A NOVEL MUTATION IN A NEWBORN BABY LEADING TO GLYCOGEN STORAGE DISEASE TYPE IA
Dorum S, Gorukmez O
*Corresponding Author: Sevil Dorum, M.D., Department of Pediatrics, Division of Metabolism, Bursa Yüksek İhtisas Training and Research Hospital, Emniyet Street 35, 16310, Yıldırım, Bursa, Turkey. Tel.: +90+505-258-3766. Fax: +90-224-294-4000. E-mail: sevildorum@gmail.com
page: 55

DISCUSSION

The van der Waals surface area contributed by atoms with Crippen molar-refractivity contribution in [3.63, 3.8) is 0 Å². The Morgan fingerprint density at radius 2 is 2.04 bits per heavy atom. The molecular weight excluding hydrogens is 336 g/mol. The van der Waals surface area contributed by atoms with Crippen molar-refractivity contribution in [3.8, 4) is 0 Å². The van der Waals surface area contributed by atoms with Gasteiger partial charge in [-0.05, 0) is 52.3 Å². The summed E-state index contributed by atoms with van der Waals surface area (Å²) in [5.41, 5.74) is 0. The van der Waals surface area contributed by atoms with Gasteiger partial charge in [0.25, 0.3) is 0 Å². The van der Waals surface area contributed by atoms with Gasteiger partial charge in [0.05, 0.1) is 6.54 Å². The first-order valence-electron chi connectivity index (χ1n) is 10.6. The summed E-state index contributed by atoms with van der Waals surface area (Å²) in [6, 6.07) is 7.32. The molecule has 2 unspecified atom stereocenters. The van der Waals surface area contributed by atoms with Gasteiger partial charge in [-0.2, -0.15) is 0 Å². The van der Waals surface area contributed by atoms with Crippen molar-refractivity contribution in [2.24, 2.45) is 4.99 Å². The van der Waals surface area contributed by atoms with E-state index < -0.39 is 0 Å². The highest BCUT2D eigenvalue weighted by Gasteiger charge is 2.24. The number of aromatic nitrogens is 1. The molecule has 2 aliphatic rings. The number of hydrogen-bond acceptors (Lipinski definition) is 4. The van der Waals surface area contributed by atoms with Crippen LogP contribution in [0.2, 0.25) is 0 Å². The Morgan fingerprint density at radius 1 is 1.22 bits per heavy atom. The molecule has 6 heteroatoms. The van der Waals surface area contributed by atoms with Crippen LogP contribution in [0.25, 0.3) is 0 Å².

Glycogen storage disease type Ia is a rare disease that primarily affects the kidneys and liver. There is an excessive accumulation of glycogen in the liver and kidneys due to G6Pase enzyme deficiency [2]. Patients with GSD1A have various clinical manifestations according to the patientís age, including fasting hypoglycemia, hepatomegaly, hyperlipidemia, lactic acidemia, hyperuricemia, poor growth and short stature [1,2]. In the neonatal period, patients may present with symptoms of lactic acidosis and hypoglycemia [4,5]. Our patient presented with hypoglycemia and lactic acidemia in the neonatal period. Glycogen storage disease type Ia was considered in our patient with other clinical findings and the diagnosis was genetically confirmed. By direct sequencing of the G6PC gene, we identified a novel homozygous variation (c.137T>G/p. Leu 46Arg in exon1) in the patient and the healthy mother and father were heterozygotes for the variant (Figure 1). This variant has not been previously reported in the Human Gene Mutation Database (HGMD; http://www. hgmd.cf.ac. uk/ac/ index.php) and in population studies (ExAC: Exome Aggregation Consortium and 1000 Genomes Project; http://exac. broadinstitute. org/). In silico analysis program (VarSome; DANN Score: 0.9967; https:// varsome.com/) showed that this change could be the cause of the disease. Hepatomegaly is one of the main findings of GSD1A and it is seen in all patients but proper diagnosis can be difficult in infants with GSD1A who do not have not severe hepatomegaly. Infants who have not been diagnosed before are presenting with hepatomegaly at 3 to 6 months of age [2]. In these patients, hepatomegaly occurs due to glycogen and fat storage [7]. However, hepatomegaly was not detected either in the examination or in the USG in the follow-up of our patient during the first 9 months. First, at the end of the 9th month, USG examination revealed mild hepatomegaly and an increase of liver echogenicity. In these patients, liver functions are normal except for glucose homeostasis, cirrhosis is not expected. Adenoma may develop in the second decade of life. Liver functions were normal in our patient. Dietary treatment improves the quality of life of the patients and may prevent complications [6]. Our patientís diet was regulated according to the European Study on Glycogen Storage Disease Type I recommendations [7]. We present a patient with GSD1A and a novel mutation in the G6PC gene. Our findings have expanded the spectrum of causative mutations, and clinical findings in GSD1A. This novel mutation, which was not previously described, appears to be a mutation associated with milder hepatomegaly. Declaration of Interest. The authors report no conflicts of interest. The authors alone are responsible for the content and writing of this article.



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